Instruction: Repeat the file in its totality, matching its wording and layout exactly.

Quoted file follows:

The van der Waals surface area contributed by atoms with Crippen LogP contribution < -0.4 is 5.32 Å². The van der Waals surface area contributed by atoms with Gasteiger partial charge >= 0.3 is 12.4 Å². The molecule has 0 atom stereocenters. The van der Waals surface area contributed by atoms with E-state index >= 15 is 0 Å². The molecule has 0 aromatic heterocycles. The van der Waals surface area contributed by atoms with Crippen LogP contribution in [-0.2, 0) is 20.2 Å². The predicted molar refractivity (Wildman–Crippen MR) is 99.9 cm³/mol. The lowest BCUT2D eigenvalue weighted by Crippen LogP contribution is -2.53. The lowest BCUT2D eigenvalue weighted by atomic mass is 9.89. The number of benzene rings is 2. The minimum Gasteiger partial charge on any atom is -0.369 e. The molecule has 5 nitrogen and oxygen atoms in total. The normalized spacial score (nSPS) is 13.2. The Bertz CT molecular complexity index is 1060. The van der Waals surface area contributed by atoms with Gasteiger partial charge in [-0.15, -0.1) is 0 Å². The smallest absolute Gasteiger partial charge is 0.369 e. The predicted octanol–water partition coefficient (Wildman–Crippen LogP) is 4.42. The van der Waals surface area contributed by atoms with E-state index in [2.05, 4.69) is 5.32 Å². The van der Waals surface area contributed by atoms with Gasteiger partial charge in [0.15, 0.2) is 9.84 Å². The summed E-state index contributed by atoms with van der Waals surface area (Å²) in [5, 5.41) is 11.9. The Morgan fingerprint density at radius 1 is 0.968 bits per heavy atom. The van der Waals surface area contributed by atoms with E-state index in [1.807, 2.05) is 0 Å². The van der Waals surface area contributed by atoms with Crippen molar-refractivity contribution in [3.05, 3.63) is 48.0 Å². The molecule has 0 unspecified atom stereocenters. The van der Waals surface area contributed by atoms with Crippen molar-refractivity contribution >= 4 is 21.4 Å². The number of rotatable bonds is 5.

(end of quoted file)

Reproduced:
The van der Waals surface area contributed by atoms with Crippen LogP contribution < -0.4 is 5.32 Å². The van der Waals surface area contributed by atoms with Gasteiger partial charge >= 0.3 is 12.4 Å². The molecule has 0 atom stereocenters. The van der Waals surface area contributed by atoms with E-state index >= 15 is 0 Å². The molecule has 0 aromatic heterocycles. The van der Waals surface area contributed by atoms with Crippen LogP contribution in [-0.2, 0) is 20.2 Å². The predicted molar refractivity (Wildman–Crippen MR) is 99.9 cm³/mol. The lowest BCUT2D eigenvalue weighted by Crippen LogP contribution is -2.53. The lowest BCUT2D eigenvalue weighted by atomic mass is 9.89. The number of benzene rings is 2. The minimum Gasteiger partial charge on any atom is -0.369 e. The molecule has 5 nitrogen and oxygen atoms in total. The normalized spacial score (nSPS) is 13.2. The Bertz CT molecular complexity index is 1060. The van der Waals surface area contributed by atoms with Gasteiger partial charge in [-0.15, -0.1) is 0 Å². The smallest absolute Gasteiger partial charge is 0.369 e. The predicted octanol–water partition coefficient (Wildman–Crippen LogP) is 4.42. The van der Waals surface area contributed by atoms with E-state index in [2.05, 4.69) is 5.32 Å². The van der Waals surface area contributed by atoms with Gasteiger partial charge in [0.15, 0.2) is 9.84 Å². The summed E-state index contributed by atoms with van der Waals surface area (Å²) in [5, 5.41) is 11.9. The Morgan fingerprint density at radius 1 is 0.968 bits per heavy atom. The van der Waals surface area contributed by atoms with E-state index in [1.807, 2.05) is 0 Å². The van der Waals surface area contributed by atoms with Crippen molar-refractivity contribution in [3.05, 3.63) is 48.0 Å². The molecule has 0 unspecified atom stereocenters. The van der Waals surface area contributed by atoms with Crippen molar-refractivity contribution >= 4 is 21.4 Å². The number of rotatable bonds is 5.